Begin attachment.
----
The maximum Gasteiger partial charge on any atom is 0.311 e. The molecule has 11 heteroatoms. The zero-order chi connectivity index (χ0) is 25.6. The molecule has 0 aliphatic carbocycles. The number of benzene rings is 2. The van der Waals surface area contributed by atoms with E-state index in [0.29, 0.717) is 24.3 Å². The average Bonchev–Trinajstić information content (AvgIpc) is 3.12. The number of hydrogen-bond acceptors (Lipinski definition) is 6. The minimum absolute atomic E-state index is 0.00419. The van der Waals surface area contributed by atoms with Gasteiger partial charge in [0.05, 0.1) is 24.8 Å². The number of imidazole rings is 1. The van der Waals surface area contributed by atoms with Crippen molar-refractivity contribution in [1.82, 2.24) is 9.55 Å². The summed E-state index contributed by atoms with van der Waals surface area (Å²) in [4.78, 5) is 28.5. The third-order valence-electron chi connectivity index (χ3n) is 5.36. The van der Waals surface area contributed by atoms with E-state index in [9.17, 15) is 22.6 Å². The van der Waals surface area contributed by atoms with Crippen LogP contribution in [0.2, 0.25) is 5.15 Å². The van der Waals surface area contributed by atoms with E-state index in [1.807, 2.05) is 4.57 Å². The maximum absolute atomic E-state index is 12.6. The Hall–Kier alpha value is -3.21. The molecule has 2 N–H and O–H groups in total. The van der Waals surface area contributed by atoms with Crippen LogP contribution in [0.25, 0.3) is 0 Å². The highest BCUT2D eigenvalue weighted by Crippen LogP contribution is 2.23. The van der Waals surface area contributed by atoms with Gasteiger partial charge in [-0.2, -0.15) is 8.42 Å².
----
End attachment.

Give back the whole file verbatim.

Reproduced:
The maximum Gasteiger partial charge on any atom is 0.311 e. The molecule has 11 heteroatoms. The zero-order chi connectivity index (χ0) is 25.6. The molecule has 0 aliphatic carbocycles. The number of benzene rings is 2. The van der Waals surface area contributed by atoms with E-state index in [0.29, 0.717) is 24.3 Å². The average Bonchev–Trinajstić information content (AvgIpc) is 3.12. The number of hydrogen-bond acceptors (Lipinski definition) is 6. The minimum absolute atomic E-state index is 0.00419. The van der Waals surface area contributed by atoms with Gasteiger partial charge in [0.05, 0.1) is 24.8 Å². The number of imidazole rings is 1. The van der Waals surface area contributed by atoms with Crippen molar-refractivity contribution in [1.82, 2.24) is 9.55 Å². The summed E-state index contributed by atoms with van der Waals surface area (Å²) in [4.78, 5) is 28.5. The third-order valence-electron chi connectivity index (χ3n) is 5.36. The van der Waals surface area contributed by atoms with E-state index in [9.17, 15) is 22.6 Å². The van der Waals surface area contributed by atoms with Crippen LogP contribution in [0.2, 0.25) is 5.15 Å². The van der Waals surface area contributed by atoms with E-state index in [1.807, 2.05) is 4.57 Å². The maximum absolute atomic E-state index is 12.6. The Hall–Kier alpha value is -3.21. The molecule has 2 N–H and O–H groups in total. The van der Waals surface area contributed by atoms with Crippen LogP contribution in [0.25, 0.3) is 0 Å². The highest BCUT2D eigenvalue weighted by Crippen LogP contribution is 2.23. The van der Waals surface area contributed by atoms with Gasteiger partial charge in [-0.2, -0.15) is 8.42 Å².